Font-astic

Font-astic

partypographieall.gifI feel very fortunate that, between this blog and my gallery, any number of magazines have become required reading. My coffee table is littered. Every trip to a newsstand is research more than it is indulgence. I’d taken a hiatus from design and shelter magazines up until very recently – most of my attention has been focused on art publications like Artforum and ARTnews. Design remained an interest, but I was mostly getting my news online.

I’ve been nothing short of ecstatic about picking up all these juicy, delicious print magazines about design. Also, I’m looking at all magazines with a new focus, and loving the fresh perspective. The two publications I’ve spent the most time with this past weekend are How Magazine (see my earlier post on items of interest in the current issue) and Print Magazine. Both pubs recently underwent a redesign. Right now I’m on a bit of a font bender, so that’s what I’ve honed in on.


I have to say, I’m not crazy about the headline font that Pentagram chose for How. Parisine Plus from the French type foundry Porchez Typofonderie was chosen because it “projected personality without sacrificing legibility.” I expect assertive, stylish and distinctive fonts in a design magazine, especially when it comes to their headline fonts. It’s just my opinion, but there is something sort of wimpy about this font (at left is a comparison of Parisine and Parisine Plus) – I can’t quite put my finger on it, but that could be because I going on instinct, rather than forming my opinion based on design education.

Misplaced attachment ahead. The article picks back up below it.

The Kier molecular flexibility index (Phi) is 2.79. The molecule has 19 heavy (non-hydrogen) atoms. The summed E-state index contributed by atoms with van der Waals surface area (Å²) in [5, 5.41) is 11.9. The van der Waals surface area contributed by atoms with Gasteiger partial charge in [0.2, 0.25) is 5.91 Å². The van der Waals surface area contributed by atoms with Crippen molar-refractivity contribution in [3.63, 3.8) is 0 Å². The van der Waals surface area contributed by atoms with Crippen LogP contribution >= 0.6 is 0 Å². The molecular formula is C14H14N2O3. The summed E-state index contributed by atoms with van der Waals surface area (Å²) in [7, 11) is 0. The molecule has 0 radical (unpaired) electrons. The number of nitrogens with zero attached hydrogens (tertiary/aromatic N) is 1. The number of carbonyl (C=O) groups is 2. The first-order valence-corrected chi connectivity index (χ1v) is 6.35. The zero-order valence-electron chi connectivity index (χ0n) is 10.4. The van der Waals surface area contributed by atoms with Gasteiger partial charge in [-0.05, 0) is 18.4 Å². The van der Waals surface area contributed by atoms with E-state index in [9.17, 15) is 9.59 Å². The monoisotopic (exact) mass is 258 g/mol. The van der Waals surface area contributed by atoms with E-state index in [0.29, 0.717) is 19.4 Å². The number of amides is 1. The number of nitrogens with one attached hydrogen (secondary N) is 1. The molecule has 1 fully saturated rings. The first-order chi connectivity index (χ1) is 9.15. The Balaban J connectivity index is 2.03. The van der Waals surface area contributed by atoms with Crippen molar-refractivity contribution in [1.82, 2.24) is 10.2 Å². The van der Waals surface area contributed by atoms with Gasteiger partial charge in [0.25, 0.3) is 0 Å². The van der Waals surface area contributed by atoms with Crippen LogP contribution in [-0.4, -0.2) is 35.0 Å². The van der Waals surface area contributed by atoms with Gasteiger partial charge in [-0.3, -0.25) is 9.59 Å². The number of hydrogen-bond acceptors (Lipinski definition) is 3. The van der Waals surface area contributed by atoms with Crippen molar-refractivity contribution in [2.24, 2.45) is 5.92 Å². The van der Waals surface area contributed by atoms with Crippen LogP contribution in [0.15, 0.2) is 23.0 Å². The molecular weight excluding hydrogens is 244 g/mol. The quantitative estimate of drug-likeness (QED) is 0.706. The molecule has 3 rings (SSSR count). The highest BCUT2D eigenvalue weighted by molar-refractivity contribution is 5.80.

So, last night, as I was flipping through How, I was feeling kind of “eh” about Parisine. It was a nondescript “eh” in large part because I couldn’t say what I’d prefer to it. This morning as I paged through Print MagazineI found the coutnerpoint I was looking for. On page 25, there’s an article discussing the magazine’s introduction of three new typefaces as part of the redesign by Abbott Miller. Gotham Rounded Book, Medium & Light are new typefaces from Hoefler & Frere-Jones.

The font is so new that I was actually unable to find examples of it on their site. Hopefully I’ll be able to track something down and post it later on. It’s from the Gotham family, a font recently most famous for being chosen as the font used on the cornerstone at the World Trade Center site. Regardless, it’s newest incarnation put to work for Print is friendly, informal and well, warm. It makes me feel good, just looking at it. But, it’s not wimpy. It’s got a certain heft to it, a presence. I’m certain that someone with a broader typographical vocabulary and education could put their finger more directly on what I’m trying to say. In fact, I encourage you to do so. Drop an email to jen AT unbeige DOT com.